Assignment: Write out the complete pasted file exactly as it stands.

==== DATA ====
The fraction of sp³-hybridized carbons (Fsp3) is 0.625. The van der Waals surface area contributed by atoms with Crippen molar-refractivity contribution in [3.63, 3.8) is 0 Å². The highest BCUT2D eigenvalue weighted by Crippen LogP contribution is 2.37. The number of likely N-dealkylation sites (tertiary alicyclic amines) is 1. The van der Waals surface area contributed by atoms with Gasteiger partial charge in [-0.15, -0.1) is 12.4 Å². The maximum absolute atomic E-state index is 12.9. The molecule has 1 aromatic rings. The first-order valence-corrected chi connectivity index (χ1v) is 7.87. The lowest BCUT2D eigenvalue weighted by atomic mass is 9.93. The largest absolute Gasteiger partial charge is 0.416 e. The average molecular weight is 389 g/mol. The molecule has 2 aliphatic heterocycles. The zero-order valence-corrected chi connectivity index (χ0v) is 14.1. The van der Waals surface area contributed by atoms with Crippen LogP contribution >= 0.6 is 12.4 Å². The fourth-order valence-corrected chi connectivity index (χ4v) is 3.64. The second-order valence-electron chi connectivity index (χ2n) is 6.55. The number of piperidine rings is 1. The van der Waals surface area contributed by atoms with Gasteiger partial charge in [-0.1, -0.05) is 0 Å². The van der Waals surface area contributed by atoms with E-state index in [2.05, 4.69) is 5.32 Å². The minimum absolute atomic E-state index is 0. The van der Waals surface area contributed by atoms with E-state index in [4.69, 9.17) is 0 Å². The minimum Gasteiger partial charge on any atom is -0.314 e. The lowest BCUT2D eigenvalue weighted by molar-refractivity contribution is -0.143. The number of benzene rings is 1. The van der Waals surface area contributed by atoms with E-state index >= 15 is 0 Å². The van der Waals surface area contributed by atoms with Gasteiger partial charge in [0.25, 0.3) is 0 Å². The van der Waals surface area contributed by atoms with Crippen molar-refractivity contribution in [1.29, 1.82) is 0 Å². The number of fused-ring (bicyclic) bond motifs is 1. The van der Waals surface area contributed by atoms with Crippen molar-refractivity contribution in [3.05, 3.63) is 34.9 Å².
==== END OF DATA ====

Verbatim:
The fraction of sp³-hybridized carbons (Fsp3) is 0.625. The van der Waals surface area contributed by atoms with Crippen molar-refractivity contribution in [3.63, 3.8) is 0 Å². The highest BCUT2D eigenvalue weighted by Crippen LogP contribution is 2.37. The number of likely N-dealkylation sites (tertiary alicyclic amines) is 1. The van der Waals surface area contributed by atoms with Gasteiger partial charge in [-0.15, -0.1) is 12.4 Å². The maximum absolute atomic E-state index is 12.9. The molecule has 1 aromatic rings. The first-order valence-corrected chi connectivity index (χ1v) is 7.87. The lowest BCUT2D eigenvalue weighted by atomic mass is 9.93. The largest absolute Gasteiger partial charge is 0.416 e. The average molecular weight is 389 g/mol. The molecule has 2 aliphatic heterocycles. The zero-order valence-corrected chi connectivity index (χ0v) is 14.1. The van der Waals surface area contributed by atoms with Crippen LogP contribution >= 0.6 is 12.4 Å². The fourth-order valence-corrected chi connectivity index (χ4v) is 3.64. The second-order valence-electron chi connectivity index (χ2n) is 6.55. The number of piperidine rings is 1. The van der Waals surface area contributed by atoms with Gasteiger partial charge in [-0.1, -0.05) is 0 Å². The van der Waals surface area contributed by atoms with E-state index in [2.05, 4.69) is 5.32 Å². The minimum absolute atomic E-state index is 0. The van der Waals surface area contributed by atoms with E-state index in [4.69, 9.17) is 0 Å². The minimum Gasteiger partial charge on any atom is -0.314 e. The lowest BCUT2D eigenvalue weighted by molar-refractivity contribution is -0.143. The number of benzene rings is 1. The van der Waals surface area contributed by atoms with E-state index >= 15 is 0 Å². The van der Waals surface area contributed by atoms with Gasteiger partial charge in [0.25, 0.3) is 0 Å². The van der Waals surface area contributed by atoms with Crippen molar-refractivity contribution in [1.29, 1.82) is 0 Å². The number of fused-ring (bicyclic) bond motifs is 1. The van der Waals surface area contributed by atoms with Crippen molar-refractivity contribution in [3.05, 3.63) is 34.9 Å².